Workshop “Tanzania’s Marine Heritage: A Climate Adaptation Priority”

An interdisciplinary law/archaeology workshop exploring the negative impact of climate change on Tanzania’s marine cultural heritage

About this event

This interdisciplinary workshop aims to bring together lawyers, archaeologists, environmental experts and policymakers to investigate the extent to which marine cultural heritage (MCH) should be represented as a climate adaptation priority in Tanzania’s National Adaptation Plan (NAP); and, in turn, how this representation could provide greater economic and cultural benefits for citizens by creating the potential to attract support from international funds.

Tanzania’s MCH is in danger of being lost or damaged due to climate change. Under the UN Framework Convention on Climate Change, Tanzania has prepared a National Adaptation Programme of Action in which it identifies MCH sites as a short-term adaptation priority, and as important to developing sustainable and climate resilient tourism as they are to the country’s enduring cultural heritage. However greater emphasis could be placed on the role that MCH can play in improving the resilience to climate change of coastal communities through sustainable tourism in this sector.

Tanzania is in the process of preparing its NAP, in which it will identify medium- to long-term comprehensive climate adaptation priorities, and this workshop explores the inclusion of MCH as a specific adaptation priority in this policy document so that, ultimately, financial support can be sought for specific projects from the UNFCCC’s financial mechanism and other sources. Greater funding could not only build local capacity to record and preserve MCH at risk of climate change, but also identify infrastructural and developmental priorities to safeguard significant MCH against climate change-related loss and damage to ensure that it becomes an important area of green economic growth for coastal communities through the development of sustainable tourism initiatives, which bolster the resilience of such communities to the negative effects of climate change.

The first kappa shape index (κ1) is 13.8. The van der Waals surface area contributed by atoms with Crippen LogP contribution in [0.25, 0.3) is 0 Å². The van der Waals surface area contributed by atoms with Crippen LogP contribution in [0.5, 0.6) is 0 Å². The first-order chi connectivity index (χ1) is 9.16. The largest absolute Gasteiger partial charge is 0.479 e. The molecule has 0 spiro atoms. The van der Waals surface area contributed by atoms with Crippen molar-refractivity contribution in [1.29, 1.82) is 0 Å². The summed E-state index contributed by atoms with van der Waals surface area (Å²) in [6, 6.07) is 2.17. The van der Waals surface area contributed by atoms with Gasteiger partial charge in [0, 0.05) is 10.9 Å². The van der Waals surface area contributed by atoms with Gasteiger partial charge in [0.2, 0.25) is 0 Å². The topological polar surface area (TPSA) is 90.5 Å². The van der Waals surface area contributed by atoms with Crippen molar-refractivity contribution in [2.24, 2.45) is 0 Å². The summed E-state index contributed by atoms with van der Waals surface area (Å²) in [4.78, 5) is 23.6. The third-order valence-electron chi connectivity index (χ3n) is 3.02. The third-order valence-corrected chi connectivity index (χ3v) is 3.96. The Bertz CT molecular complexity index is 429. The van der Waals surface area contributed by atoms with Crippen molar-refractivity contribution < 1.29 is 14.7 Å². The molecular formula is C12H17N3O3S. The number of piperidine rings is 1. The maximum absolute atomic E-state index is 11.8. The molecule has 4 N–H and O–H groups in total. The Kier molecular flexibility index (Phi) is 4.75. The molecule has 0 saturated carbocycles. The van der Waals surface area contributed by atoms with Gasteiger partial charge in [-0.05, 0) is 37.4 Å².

The workshop seeks to address the following questions:

  • Should there be a greater focus on the protection of MCH in Tanzania’s NAP, and if so, what impact could such an inclusion realistically have?
  • What is the feasibility and viability of including a greater focus on MCH in Tanzania’s NAP?
  • If MCH becomes a greater focus in Tanzania’s NAP, what should this look like?
  • If feasible and viable, could a similar approach be adopted in the NAPs of other East African coastal countries?

Workshop Overview

Panel 1: Tanzania’s Marine Cultural Heritage

Panel 2: Climate Mitigation and Adaptation in Tanzania

Panel 3: Marine Cultural Heritage and Climate Change: Policies, Challenges and Opportunities

(4) Roundtable Discussion

Speakers include archaeology, heritage and climate policy experts from the University of Dar es Salaam and Sokoine University, GiZ, the National Museum of Tanzania and the Government of Tanzania.


The workshop takes place on 3 August 2021. You can register HERE to attend this event.

Read more about the Rising from the Depths Network project “Incorporating Marine Cultural Heritage Protection into Tanzania’s National Adaptation Plan”.

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